Somaliland is a self-declared republic that seceded from the union with Somalia in 1960. Somalia descended into a civil war in the late 1980s fracturing Somali society along clan-based lines. While the Somali National Movement (SNM) fought with Siyad Barre’s forces for Somaliland’s liberation, territorial claims by different clans and the absence of a unifying nationalistic discourse still divide much of Somaliland society. Thus a central feature for reconciliation and peacemaking in Somaliland includes local conferences among different clans. This grassroots process of peacebuilding is touted as an example of a Somali-led solution to the instability found in other areas throughout Somalia.
Popular narratives regarding Somaliland’s process of peacebuilding and state building noticeably omit or limit the extent to which women equally contributed to promoting the end of the civil war and peace and reconciliation. The importance of uncovering women’s experiences of the conflict and peace process has been vital to securing legitimacy for women’s participation in politics and the visibility of women in the public sphere in general.
The absence of women’s narratives during and after the civil war is due in large part to the oral culture of Somali society and the role of poetry that privileges men’s narratives. This is significant since these narratives are often reflective of cultural norms and reflect gender roles in Somali society that are solidified through clan-based lineages. The Somali linguist B.W. Andrzejewski has remarked often on the heroic status of poets in Somali society often symbolized as torchbearers of the Somali peoples history.
Men’s poetry has largely produced commentary on current political affairs, changing social mores, as well as political propaganda through song during the military dictatorship of Siyad Barre. Women specific poetry (Buranbuur) was less disseminated and popularized. Much of women’s poetry related to their social status in pastoral society, and imparting gender roles to their children. Women have displayed poetic prowess on many occasions. In particular, when discussing women’s contributions during the civil war and the peace process, poetry was often used to reconcile warring clans, or to encourage SNM soldiers to fight during the civil war in Somaliland.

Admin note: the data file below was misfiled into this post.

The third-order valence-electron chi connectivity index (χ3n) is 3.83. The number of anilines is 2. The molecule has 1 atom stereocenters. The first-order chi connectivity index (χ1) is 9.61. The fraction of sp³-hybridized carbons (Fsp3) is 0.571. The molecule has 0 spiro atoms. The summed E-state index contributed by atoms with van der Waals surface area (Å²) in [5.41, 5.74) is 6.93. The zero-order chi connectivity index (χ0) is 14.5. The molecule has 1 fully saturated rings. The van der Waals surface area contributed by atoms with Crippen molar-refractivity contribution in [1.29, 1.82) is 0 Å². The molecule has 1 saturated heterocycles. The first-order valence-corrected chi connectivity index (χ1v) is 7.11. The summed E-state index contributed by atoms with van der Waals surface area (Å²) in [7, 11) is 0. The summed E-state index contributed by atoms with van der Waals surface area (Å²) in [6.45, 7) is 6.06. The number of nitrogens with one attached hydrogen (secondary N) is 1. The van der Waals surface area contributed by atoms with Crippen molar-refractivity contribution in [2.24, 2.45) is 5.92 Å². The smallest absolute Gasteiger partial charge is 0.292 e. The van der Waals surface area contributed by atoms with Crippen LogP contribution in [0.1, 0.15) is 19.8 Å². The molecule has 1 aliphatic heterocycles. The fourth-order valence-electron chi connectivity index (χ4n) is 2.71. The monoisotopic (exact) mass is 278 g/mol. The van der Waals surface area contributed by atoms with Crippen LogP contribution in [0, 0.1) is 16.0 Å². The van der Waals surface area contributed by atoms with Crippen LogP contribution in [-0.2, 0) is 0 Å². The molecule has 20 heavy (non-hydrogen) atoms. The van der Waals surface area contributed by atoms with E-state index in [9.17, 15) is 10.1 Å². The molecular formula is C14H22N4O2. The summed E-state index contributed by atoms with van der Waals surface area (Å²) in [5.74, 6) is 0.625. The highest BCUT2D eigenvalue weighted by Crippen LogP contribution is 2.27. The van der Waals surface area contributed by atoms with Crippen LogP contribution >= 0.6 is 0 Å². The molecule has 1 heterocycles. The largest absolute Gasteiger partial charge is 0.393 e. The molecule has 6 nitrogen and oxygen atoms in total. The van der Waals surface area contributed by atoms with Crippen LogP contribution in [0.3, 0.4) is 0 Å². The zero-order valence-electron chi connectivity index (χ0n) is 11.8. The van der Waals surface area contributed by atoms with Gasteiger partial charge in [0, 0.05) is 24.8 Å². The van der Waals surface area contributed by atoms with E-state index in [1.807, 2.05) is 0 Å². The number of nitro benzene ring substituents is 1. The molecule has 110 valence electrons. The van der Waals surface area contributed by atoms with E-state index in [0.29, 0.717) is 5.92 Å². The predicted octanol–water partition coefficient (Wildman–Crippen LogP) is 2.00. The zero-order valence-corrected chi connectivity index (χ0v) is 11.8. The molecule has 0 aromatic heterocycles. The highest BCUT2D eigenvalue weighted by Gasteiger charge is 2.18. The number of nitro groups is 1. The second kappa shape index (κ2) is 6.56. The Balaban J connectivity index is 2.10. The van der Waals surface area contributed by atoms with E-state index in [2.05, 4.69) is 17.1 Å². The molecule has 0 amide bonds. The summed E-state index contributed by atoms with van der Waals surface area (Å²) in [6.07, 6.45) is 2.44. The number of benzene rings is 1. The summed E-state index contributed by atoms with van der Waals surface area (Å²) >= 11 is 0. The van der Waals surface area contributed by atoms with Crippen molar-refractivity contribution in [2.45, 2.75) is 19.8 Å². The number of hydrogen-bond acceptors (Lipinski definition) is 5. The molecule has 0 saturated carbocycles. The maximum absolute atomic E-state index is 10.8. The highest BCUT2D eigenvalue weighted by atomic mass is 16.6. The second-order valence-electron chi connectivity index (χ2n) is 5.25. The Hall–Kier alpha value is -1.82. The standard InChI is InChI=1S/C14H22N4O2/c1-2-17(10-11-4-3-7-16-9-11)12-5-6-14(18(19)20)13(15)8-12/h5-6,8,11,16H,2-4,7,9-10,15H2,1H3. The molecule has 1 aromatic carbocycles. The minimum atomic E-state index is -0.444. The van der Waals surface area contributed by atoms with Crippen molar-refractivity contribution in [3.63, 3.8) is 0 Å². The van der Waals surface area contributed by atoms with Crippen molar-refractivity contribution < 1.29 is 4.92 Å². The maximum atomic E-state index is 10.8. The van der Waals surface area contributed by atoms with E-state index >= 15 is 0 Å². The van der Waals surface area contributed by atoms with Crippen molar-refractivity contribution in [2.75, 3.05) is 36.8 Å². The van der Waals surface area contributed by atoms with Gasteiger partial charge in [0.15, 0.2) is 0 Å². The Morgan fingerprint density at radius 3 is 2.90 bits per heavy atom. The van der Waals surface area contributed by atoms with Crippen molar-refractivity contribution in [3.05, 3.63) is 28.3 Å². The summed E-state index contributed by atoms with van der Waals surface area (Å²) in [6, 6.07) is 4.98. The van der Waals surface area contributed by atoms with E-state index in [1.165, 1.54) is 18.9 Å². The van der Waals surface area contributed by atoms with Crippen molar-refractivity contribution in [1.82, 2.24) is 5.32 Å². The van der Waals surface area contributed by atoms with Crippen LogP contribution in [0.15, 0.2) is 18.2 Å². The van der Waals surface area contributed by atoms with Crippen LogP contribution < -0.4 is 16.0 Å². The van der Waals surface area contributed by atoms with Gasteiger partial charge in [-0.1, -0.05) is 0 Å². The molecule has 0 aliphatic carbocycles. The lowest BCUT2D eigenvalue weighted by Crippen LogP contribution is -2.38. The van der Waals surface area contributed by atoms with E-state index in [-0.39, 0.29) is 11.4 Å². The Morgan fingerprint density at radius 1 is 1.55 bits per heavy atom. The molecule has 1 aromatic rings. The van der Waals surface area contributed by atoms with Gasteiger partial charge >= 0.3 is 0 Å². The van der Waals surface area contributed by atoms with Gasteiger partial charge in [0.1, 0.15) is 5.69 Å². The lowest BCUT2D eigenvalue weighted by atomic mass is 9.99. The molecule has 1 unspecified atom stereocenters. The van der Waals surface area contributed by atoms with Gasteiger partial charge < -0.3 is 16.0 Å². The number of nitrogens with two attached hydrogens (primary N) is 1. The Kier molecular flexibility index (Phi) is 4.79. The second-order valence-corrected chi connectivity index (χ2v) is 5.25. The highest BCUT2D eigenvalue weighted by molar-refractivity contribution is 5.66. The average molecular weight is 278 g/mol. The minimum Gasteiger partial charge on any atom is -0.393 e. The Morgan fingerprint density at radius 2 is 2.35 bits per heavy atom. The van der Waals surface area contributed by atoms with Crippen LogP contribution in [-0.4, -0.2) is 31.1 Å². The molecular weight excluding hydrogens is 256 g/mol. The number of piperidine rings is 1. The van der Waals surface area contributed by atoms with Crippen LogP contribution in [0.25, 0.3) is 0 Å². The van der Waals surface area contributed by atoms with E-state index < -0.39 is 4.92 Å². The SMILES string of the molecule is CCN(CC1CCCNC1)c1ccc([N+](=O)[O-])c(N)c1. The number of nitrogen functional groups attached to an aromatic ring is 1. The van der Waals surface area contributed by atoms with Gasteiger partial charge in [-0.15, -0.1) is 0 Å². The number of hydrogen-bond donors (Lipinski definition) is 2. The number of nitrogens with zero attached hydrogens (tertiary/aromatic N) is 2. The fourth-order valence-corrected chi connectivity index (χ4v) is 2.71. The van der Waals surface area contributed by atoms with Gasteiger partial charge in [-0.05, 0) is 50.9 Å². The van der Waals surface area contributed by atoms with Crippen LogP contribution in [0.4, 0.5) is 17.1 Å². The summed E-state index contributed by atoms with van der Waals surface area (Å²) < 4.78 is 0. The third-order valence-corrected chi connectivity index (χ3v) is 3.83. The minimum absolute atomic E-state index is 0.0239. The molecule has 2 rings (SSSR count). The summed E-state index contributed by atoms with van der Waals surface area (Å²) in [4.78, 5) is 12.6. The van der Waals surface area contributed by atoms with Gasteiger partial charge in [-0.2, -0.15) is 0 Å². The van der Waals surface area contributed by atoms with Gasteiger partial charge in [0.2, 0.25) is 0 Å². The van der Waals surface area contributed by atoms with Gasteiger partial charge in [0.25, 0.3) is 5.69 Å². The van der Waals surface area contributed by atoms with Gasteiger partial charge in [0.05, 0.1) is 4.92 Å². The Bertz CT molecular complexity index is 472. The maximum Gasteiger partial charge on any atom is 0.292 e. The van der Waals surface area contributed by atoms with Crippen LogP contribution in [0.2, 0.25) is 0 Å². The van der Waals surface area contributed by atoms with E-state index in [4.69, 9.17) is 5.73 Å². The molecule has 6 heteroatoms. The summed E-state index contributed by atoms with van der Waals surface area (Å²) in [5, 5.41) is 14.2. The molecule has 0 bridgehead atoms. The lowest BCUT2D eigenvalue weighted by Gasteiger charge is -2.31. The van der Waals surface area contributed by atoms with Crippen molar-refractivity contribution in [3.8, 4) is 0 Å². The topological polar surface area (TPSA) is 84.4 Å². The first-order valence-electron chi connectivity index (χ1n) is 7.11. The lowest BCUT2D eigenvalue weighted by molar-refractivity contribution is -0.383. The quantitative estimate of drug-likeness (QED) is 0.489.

When revisiting women’s narratives, we see that Somaliland women assumed visibly public roles during their campaign for peace, and we can therefore piece together historical accounts of the role of Somaliland women played in state and nation building in Somaliland. Among the most popular works of women’s experiences of the civil war and peace process is by Judith Gardner and Judy El Bushra with the largest collection of women’s narratives and features Saado Abdi Amare’s famous poem imploring rival clans to reconcile during the inter-clan conflicts in Somaliland in the mid-1990s.
Activism and Beyond
In Somaliland, peace was built through ongoing conferences, taking ten years to transition from a military administration (through the SNM leadership) to a civilian government with the nomination of President Mohamed Haji Ibrahim Igal (1999-2002) as the first civilian government. During these peace conferences women utilized the capacity to communicate across clan lines and lobbied for peace between their husbands and natal clans, just as much as they supported the civil war:
“…some men use to run away from the front line, we would shout ‘come back, where are you going, come fight or I’ll fight for you…’ we did this in order to shame them into fighting.” Asha Hashi Hersi
Women also expressed their anguish at the eruption of conflict between neighbouring clans within Somaliland after the ouster of Siyad Barre’s forces:
“….we use to say different poems and chants to get the men to stop fighting…we use to say
Of the men I gave birth to
Of the clans I am caught between
Of my brothers who have shared my mothers milk
Of my father who gave me my lineage
If they pick up arms against one another,
It is as if they have burned me as well”
While their participation was limited to more traditional roles, including providing food for the conference attendees, women also exercised more formal agency and expressed their political views. Among the lasting contributions women made during the peace conferences was institutionalizing a house of elders in a charter detailing their demands for peace, reconciliation and women’s political participation: